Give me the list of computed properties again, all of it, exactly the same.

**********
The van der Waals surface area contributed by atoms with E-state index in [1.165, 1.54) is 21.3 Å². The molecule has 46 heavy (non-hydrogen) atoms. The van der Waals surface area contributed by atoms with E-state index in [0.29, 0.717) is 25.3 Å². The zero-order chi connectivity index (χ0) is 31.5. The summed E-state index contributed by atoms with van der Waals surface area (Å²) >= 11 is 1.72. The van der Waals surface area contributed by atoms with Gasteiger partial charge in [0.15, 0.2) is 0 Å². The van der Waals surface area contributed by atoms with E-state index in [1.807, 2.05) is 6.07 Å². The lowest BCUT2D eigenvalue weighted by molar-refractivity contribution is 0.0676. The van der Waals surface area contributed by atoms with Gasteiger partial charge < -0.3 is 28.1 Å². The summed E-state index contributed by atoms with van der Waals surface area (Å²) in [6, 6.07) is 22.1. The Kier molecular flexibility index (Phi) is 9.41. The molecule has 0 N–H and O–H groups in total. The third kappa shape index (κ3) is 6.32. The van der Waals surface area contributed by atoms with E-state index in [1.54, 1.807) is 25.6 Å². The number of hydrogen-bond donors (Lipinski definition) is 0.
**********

The van der Waals surface area contributed by atoms with E-state index in [1.165, 1.54) is 21.3 Å². The molecule has 46 heavy (non-hydrogen) atoms. The van der Waals surface area contributed by atoms with E-state index in [0.29, 0.717) is 25.3 Å². The zero-order chi connectivity index (χ0) is 31.5. The summed E-state index contributed by atoms with van der Waals surface area (Å²) >= 11 is 1.72. The van der Waals surface area contributed by atoms with Gasteiger partial charge in [0.15, 0.2) is 0 Å². The van der Waals surface area contributed by atoms with E-state index in [1.807, 2.05) is 6.07 Å². The lowest BCUT2D eigenvalue weighted by molar-refractivity contribution is 0.0676. The van der Waals surface area contributed by atoms with Gasteiger partial charge < -0.3 is 28.1 Å². The summed E-state index contributed by atoms with van der Waals surface area (Å²) in [6, 6.07) is 22.1. The Kier molecular flexibility index (Phi) is 9.41. The molecule has 0 N–H and O–H groups in total. The third kappa shape index (κ3) is 6.32. The van der Waals surface area contributed by atoms with E-state index in [1.54, 1.807) is 25.6 Å². The number of hydrogen-bond donors (Lipinski definition) is 0.